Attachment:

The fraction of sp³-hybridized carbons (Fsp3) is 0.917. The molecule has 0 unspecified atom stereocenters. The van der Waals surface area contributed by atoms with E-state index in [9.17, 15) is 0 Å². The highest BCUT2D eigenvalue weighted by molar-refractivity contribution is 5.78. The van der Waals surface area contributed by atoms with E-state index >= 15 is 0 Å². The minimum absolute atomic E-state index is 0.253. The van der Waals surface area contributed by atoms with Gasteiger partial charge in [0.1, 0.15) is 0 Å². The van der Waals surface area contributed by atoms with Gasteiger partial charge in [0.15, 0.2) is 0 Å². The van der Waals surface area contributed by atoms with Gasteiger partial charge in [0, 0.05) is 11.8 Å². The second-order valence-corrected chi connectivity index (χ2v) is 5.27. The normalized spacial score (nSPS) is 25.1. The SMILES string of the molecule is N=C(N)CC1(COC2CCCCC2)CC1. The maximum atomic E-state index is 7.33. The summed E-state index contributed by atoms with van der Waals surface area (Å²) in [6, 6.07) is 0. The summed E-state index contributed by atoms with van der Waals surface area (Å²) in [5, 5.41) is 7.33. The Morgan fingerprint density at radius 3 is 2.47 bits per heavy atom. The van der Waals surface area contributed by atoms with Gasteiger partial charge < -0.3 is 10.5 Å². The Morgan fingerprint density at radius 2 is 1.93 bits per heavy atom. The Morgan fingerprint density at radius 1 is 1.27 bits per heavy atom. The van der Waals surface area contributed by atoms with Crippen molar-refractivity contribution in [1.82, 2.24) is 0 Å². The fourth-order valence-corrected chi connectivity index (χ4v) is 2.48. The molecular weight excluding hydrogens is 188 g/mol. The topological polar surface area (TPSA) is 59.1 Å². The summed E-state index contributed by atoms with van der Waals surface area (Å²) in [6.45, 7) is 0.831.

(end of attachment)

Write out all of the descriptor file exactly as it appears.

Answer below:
The fraction of sp³-hybridized carbons (Fsp3) is 0.917. The molecule has 0 unspecified atom stereocenters. The van der Waals surface area contributed by atoms with E-state index in [9.17, 15) is 0 Å². The highest BCUT2D eigenvalue weighted by molar-refractivity contribution is 5.78. The van der Waals surface area contributed by atoms with E-state index >= 15 is 0 Å². The minimum absolute atomic E-state index is 0.253. The van der Waals surface area contributed by atoms with Gasteiger partial charge in [0.1, 0.15) is 0 Å². The van der Waals surface area contributed by atoms with Gasteiger partial charge in [0.15, 0.2) is 0 Å². The van der Waals surface area contributed by atoms with Gasteiger partial charge in [0, 0.05) is 11.8 Å². The second-order valence-corrected chi connectivity index (χ2v) is 5.27. The normalized spacial score (nSPS) is 25.1. The SMILES string of the molecule is N=C(N)CC1(COC2CCCCC2)CC1. The maximum atomic E-state index is 7.33. The summed E-state index contributed by atoms with van der Waals surface area (Å²) in [6, 6.07) is 0. The summed E-state index contributed by atoms with van der Waals surface area (Å²) in [5, 5.41) is 7.33. The Morgan fingerprint density at radius 3 is 2.47 bits per heavy atom. The van der Waals surface area contributed by atoms with Gasteiger partial charge < -0.3 is 10.5 Å². The Morgan fingerprint density at radius 2 is 1.93 bits per heavy atom. The Morgan fingerprint density at radius 1 is 1.27 bits per heavy atom. The van der Waals surface area contributed by atoms with Crippen molar-refractivity contribution in [1.82, 2.24) is 0 Å². The fourth-order valence-corrected chi connectivity index (χ4v) is 2.48. The molecular weight excluding hydrogens is 188 g/mol. The topological polar surface area (TPSA) is 59.1 Å². The summed E-state index contributed by atoms with van der Waals surface area (Å²) in [6.45, 7) is 0.831.